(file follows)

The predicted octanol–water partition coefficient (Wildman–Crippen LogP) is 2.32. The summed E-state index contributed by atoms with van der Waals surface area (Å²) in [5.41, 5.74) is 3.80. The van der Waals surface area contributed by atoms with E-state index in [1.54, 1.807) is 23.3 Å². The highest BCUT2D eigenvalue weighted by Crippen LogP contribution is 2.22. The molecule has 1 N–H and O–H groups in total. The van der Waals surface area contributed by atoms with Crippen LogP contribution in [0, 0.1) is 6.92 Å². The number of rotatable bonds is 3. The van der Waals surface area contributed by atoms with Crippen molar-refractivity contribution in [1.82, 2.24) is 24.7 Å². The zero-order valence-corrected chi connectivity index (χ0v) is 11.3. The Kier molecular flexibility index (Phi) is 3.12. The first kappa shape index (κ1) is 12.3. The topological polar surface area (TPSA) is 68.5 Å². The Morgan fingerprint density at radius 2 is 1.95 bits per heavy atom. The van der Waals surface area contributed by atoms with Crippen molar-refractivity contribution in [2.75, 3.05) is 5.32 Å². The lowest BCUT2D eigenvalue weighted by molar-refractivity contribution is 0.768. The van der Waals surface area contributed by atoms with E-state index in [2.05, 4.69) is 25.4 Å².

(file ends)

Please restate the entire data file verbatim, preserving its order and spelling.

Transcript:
The predicted octanol–water partition coefficient (Wildman–Crippen LogP) is 2.32. The summed E-state index contributed by atoms with van der Waals surface area (Å²) in [5.41, 5.74) is 3.80. The van der Waals surface area contributed by atoms with E-state index in [1.54, 1.807) is 23.3 Å². The highest BCUT2D eigenvalue weighted by Crippen LogP contribution is 2.22. The molecule has 1 N–H and O–H groups in total. The van der Waals surface area contributed by atoms with Crippen LogP contribution in [0, 0.1) is 6.92 Å². The number of rotatable bonds is 3. The van der Waals surface area contributed by atoms with Crippen molar-refractivity contribution in [1.82, 2.24) is 24.7 Å². The zero-order valence-corrected chi connectivity index (χ0v) is 11.3. The Kier molecular flexibility index (Phi) is 3.12. The first kappa shape index (κ1) is 12.3. The topological polar surface area (TPSA) is 68.5 Å². The Morgan fingerprint density at radius 2 is 1.95 bits per heavy atom. The van der Waals surface area contributed by atoms with Crippen molar-refractivity contribution in [2.75, 3.05) is 5.32 Å². The lowest BCUT2D eigenvalue weighted by molar-refractivity contribution is 0.768. The van der Waals surface area contributed by atoms with E-state index in [2.05, 4.69) is 25.4 Å².